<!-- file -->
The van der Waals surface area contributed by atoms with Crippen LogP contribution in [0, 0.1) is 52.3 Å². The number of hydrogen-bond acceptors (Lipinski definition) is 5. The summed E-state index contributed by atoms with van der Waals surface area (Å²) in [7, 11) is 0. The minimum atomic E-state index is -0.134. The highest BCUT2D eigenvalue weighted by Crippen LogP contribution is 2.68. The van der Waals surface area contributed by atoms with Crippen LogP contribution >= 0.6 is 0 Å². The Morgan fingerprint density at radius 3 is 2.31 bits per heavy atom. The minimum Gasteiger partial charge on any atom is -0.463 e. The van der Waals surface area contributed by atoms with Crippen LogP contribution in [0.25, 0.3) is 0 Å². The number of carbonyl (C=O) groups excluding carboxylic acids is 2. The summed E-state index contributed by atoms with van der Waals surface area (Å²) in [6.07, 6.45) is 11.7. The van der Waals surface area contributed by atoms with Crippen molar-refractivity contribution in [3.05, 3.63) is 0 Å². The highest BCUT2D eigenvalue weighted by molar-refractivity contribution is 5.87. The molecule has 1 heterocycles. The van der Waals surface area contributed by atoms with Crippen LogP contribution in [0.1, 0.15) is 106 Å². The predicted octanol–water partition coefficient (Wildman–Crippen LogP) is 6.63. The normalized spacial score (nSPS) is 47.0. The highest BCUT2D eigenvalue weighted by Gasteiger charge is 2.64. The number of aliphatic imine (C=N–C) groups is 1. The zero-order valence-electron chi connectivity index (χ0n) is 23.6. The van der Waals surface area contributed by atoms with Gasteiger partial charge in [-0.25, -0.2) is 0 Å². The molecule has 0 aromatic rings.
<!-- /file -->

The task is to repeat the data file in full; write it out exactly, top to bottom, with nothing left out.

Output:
The van der Waals surface area contributed by atoms with Crippen LogP contribution in [0, 0.1) is 52.3 Å². The number of hydrogen-bond acceptors (Lipinski definition) is 5. The summed E-state index contributed by atoms with van der Waals surface area (Å²) in [7, 11) is 0. The minimum atomic E-state index is -0.134. The highest BCUT2D eigenvalue weighted by Crippen LogP contribution is 2.68. The van der Waals surface area contributed by atoms with Crippen LogP contribution >= 0.6 is 0 Å². The Morgan fingerprint density at radius 3 is 2.31 bits per heavy atom. The minimum Gasteiger partial charge on any atom is -0.463 e. The van der Waals surface area contributed by atoms with Crippen LogP contribution in [0.25, 0.3) is 0 Å². The number of carbonyl (C=O) groups excluding carboxylic acids is 2. The summed E-state index contributed by atoms with van der Waals surface area (Å²) in [6.07, 6.45) is 11.7. The van der Waals surface area contributed by atoms with Crippen molar-refractivity contribution in [3.05, 3.63) is 0 Å². The highest BCUT2D eigenvalue weighted by molar-refractivity contribution is 5.87. The molecule has 1 heterocycles. The van der Waals surface area contributed by atoms with Crippen LogP contribution in [0.1, 0.15) is 106 Å². The predicted octanol–water partition coefficient (Wildman–Crippen LogP) is 6.63. The normalized spacial score (nSPS) is 47.0. The highest BCUT2D eigenvalue weighted by Gasteiger charge is 2.64. The number of aliphatic imine (C=N–C) groups is 1. The zero-order valence-electron chi connectivity index (χ0n) is 23.6. The van der Waals surface area contributed by atoms with Gasteiger partial charge in [-0.25, -0.2) is 0 Å². The molecule has 0 aromatic rings.